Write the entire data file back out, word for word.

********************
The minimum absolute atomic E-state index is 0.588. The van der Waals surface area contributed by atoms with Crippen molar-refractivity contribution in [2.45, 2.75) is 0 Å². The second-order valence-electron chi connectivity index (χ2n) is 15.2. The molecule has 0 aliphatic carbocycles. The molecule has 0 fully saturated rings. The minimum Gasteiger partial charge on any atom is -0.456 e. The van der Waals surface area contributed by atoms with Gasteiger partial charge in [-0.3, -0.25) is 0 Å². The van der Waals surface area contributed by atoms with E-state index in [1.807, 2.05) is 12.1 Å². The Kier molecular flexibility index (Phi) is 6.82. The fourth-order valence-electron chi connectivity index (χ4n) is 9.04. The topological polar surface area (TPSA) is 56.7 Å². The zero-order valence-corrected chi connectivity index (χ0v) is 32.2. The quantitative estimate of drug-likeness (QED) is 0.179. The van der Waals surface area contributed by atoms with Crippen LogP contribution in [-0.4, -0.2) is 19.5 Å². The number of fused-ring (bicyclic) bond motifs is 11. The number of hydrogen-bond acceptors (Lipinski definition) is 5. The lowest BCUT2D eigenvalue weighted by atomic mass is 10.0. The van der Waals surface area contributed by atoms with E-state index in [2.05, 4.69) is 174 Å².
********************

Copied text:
The minimum absolute atomic E-state index is 0.588. The van der Waals surface area contributed by atoms with Crippen molar-refractivity contribution in [2.45, 2.75) is 0 Å². The second-order valence-electron chi connectivity index (χ2n) is 15.2. The molecule has 0 aliphatic carbocycles. The molecule has 0 fully saturated rings. The minimum Gasteiger partial charge on any atom is -0.456 e. The van der Waals surface area contributed by atoms with Gasteiger partial charge in [-0.3, -0.25) is 0 Å². The van der Waals surface area contributed by atoms with E-state index in [1.807, 2.05) is 12.1 Å². The Kier molecular flexibility index (Phi) is 6.82. The fourth-order valence-electron chi connectivity index (χ4n) is 9.04. The topological polar surface area (TPSA) is 56.7 Å². The zero-order valence-corrected chi connectivity index (χ0v) is 32.2. The quantitative estimate of drug-likeness (QED) is 0.179. The van der Waals surface area contributed by atoms with Crippen LogP contribution in [-0.4, -0.2) is 19.5 Å². The number of fused-ring (bicyclic) bond motifs is 11. The number of hydrogen-bond acceptors (Lipinski definition) is 5. The lowest BCUT2D eigenvalue weighted by atomic mass is 10.0. The van der Waals surface area contributed by atoms with E-state index in [2.05, 4.69) is 174 Å².